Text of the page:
By ERIC OLSON, Associated Press
LINCOLN, Neb. (AP) — A year after being picked by many to win the Big Ten in its first season in the conference, Nebraska isn't even the favorite in its division.
In fact, the proud program has gone 12 years without a league championship — its longest drought since 1941-62.
Coach Bo Pelini has won at least nine games each of his first four years, but last season's 9-4 campaign and the third-place finish in the Legends Division was considered a step back. Turnovers, penalties, dropped passes and soft defensive play sabotaged the Cornhuskers.
"We've had good years here in the past," offensive lineman Jeremiah Sirles said. "9-4 is not a bad year. 8-4 is not a bad year. It's a good year. We're tired of being good."
Any shot Nebraska has at achieving greatness likely hinges on what happens against Michigan and Michigan State, the consensus top two teams in the division.
The Huskers believe their spread-option offense will be sharper under second-year coordinator Tim Beck. Taylor Martinez is going into his third year as starting quarterback, Rex Burkhead has been one of the nation's most productive running backs for two years and leading receiver Kenny Bell is coming off a strong finish to 2011.
The defense, which has a new coordinator in John Papuchis, is confident it can stop its slide in the national rankings the past two years despite having a lineman, linebacker and cornerback taken in the NFL draft.
"I feel like our defense is going to be top 10 in the nation, just because of the depth," defensive end Jason Ankrah said. "Our younger guys are stepping up from D-line to the secondary. We know the ins and outs of the defensive plays."
The Huskers also have a better idea what the opposition is like in the Big Ten.
"There's one thing seeing it on film. There's another thing living it and seeing it in person, firsthand," Pelini said. "I think it will help us going into year two. It's not going to win any football games for us, but I think it will be a little bit easier."
The conference schedule is front-loaded, with four of the first five games against teams that could be ranked in the Top 25. The opener is Sept. 1 at home against Southern Miss.
Defending Big Ten champion Wisconsin visits Sept. 29, and then there are consecutive road games against Urban Meyer-coached Ohio State and a Northwestern team that upset the Huskers in Lincoln last year. A home game with Michigan is followed by a trip to Michigan State.
"There's a lot of good — obviously very, very good — coaching in the league and a lot of talent running around there on the field," Pelini said. "Our players came out of (2011) knowing that we're going to be challenged week in and week out. You've got to be ready to go each and every Saturday, or things aren't going to go your way."
The Huskers were 36th of 120 FBS teams for penalties per game, with numerous drives imploding because of false starts and holding calls. They were 67th in turnover margin.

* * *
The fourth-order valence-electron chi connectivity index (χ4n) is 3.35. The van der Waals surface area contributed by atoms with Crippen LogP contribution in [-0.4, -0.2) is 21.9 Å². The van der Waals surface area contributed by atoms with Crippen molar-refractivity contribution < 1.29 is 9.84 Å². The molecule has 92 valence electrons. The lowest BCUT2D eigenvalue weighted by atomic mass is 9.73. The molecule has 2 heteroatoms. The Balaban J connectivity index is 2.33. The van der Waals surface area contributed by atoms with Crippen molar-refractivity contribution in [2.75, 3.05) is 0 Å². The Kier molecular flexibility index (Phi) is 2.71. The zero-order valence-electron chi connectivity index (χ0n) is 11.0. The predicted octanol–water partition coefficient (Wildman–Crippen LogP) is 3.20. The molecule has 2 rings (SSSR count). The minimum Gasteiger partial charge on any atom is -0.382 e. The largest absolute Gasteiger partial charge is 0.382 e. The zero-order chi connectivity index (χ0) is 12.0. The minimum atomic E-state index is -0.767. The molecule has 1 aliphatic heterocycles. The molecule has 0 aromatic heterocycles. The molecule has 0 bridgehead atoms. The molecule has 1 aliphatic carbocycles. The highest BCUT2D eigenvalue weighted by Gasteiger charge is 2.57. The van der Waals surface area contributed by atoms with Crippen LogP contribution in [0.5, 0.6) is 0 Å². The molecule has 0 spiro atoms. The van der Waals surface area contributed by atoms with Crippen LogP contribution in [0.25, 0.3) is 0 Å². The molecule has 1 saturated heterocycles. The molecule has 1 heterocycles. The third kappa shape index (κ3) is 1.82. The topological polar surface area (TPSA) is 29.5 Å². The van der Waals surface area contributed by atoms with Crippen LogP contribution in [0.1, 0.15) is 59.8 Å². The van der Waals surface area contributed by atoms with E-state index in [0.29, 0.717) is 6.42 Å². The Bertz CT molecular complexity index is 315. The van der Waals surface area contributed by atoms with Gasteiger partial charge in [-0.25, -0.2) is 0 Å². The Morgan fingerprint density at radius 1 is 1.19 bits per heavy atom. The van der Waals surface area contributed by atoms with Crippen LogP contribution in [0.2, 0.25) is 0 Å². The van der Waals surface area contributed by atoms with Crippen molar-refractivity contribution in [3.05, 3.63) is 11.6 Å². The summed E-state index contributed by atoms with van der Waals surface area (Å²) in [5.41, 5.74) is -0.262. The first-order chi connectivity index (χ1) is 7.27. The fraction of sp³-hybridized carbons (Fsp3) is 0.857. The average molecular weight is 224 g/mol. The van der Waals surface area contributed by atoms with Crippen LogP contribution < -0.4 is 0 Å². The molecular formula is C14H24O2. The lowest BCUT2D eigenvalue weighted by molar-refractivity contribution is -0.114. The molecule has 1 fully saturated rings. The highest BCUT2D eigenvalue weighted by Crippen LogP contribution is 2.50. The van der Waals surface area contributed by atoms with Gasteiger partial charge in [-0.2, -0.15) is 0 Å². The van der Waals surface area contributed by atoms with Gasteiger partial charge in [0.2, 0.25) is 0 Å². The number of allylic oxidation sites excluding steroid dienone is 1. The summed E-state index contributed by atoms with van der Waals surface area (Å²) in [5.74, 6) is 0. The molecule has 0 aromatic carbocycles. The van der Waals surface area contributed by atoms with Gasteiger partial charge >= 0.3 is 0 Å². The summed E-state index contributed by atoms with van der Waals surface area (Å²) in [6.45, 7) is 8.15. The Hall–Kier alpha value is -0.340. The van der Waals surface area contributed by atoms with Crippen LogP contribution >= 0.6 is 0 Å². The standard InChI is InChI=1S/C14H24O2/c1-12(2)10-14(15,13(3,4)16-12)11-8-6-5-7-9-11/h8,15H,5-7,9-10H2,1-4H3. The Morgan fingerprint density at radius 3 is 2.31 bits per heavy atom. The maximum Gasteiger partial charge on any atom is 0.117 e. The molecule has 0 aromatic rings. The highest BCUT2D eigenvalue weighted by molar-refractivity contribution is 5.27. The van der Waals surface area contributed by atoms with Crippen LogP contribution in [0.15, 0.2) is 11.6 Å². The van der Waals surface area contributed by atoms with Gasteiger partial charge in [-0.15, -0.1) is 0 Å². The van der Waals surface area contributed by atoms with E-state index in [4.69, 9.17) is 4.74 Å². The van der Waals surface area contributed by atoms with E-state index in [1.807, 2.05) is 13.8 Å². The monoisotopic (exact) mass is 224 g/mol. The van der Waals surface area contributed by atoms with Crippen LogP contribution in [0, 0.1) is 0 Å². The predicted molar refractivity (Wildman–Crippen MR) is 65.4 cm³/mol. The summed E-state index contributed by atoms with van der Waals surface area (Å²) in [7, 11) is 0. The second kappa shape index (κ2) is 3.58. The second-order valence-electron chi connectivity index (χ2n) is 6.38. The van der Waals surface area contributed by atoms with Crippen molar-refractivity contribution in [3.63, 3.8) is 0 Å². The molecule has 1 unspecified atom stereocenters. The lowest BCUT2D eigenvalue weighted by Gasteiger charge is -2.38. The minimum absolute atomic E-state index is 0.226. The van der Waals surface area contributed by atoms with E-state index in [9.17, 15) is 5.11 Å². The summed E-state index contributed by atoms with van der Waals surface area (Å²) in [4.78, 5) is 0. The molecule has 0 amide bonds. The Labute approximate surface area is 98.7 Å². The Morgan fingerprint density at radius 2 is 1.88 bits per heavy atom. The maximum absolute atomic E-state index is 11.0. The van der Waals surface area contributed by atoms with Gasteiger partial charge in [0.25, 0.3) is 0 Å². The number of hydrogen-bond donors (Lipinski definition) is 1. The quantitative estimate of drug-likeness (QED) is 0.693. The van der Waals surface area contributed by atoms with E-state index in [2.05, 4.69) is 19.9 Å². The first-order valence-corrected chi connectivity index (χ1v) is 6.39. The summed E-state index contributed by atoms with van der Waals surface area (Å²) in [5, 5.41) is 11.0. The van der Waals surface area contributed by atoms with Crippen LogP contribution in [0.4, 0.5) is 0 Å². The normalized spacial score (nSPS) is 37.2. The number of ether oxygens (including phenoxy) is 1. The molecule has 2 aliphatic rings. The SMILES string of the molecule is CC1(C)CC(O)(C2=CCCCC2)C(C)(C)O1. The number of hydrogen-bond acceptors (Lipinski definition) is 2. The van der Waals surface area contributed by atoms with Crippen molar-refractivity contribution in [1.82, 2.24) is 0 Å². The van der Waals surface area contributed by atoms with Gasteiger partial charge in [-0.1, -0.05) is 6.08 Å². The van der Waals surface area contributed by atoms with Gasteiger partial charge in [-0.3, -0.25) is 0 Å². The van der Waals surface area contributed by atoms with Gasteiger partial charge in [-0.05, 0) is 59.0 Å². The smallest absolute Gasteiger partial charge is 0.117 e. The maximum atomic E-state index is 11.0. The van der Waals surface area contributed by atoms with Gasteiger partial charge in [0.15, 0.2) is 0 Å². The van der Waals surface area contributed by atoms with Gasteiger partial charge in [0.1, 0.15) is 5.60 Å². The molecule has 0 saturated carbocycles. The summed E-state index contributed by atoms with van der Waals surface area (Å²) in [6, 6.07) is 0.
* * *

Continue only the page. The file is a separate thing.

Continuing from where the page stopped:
In a 48-17 loss to Wisconsin, the Huskers were penalized nine times for 80 yards and Martinez threw three interceptions on four possessions. In the 28-25 loss to Northwestern, the Huskers lost fumbles at the Wildcats' 6 and 19. In the 45-17 loss at Michigan, the Wolverines converted two of three fumbles into touchdowns, and a holding call wiped out a long run and forced a punt as Nebraska was trying to come back from a 17-10 deficit.
In the 30-13 Capital One Bowl loss to South Carolina, Nebraska was up 13-9 and driving for another score when Ameer Abdullah fumbled at the Gamecocks 7. Martinez was intercepted at the South Carolina 26 on the next series, leading to the end-of-the-half desperation heave that gave the Gamecocks the lead.
Tight end Kyler Reed said he doesn't mind entering this season as an underdog.
"We know to get to the top we have to take care of ourselves," he said. "Less turnovers, less penalties. We had a lot of those last year, and those really killed us in our big games. We have to take care of ourselves. If we do that, we believe we have a chance to be at the top."
Beck's priority on offense is to be more balanced. The Huskers ran two-thirds of the time last season, and their passing game ranked 104th.
Martinez, who has run for more than 1,800 yards and 21 touchdowns the past two years, worked in the offseason to correct a throwing motion that often has him chucking the ball off his back foot. A 57 percent career passer, he said his goal is 70 percent — a mark achieved in 2011 by only eight quarterbacks who had a minimum of 15 attempts a game.
He will largely target Bell, the second freshman to lead the Huskers in receiving. He had 26 of his 32 catches, 331 of his 461 receiving yards and two of his three touchdowns in the last eight games. And when Martinez hands off, most carries will be by Burkhead, the most productive Nebraska running back since 1997. He scored 17 touchdowns, and his 104.4 yards per game ranked third in the Big Ten.
The offensive line lost three starters and sustained a blow the first week of practice when projected No. 1 left tackle Tyler Moore quit for what Pelini said were personal reasons.
The defense, seventh in the Big Ten and 37th nationally, endured a run of injuries on the line and struggled at times against the run.
Tight end Ben Cotton said last season's disappointments have given him and his teammates new resolve.
"The transformation that we've had as a team these last seven months — the amount that we've grown, not only football-wise, but getting these guys together for a greater purpose — there's no individual minds thinking about themselves," Cotton said. "We're focused on one thing, and that's getting that ring."
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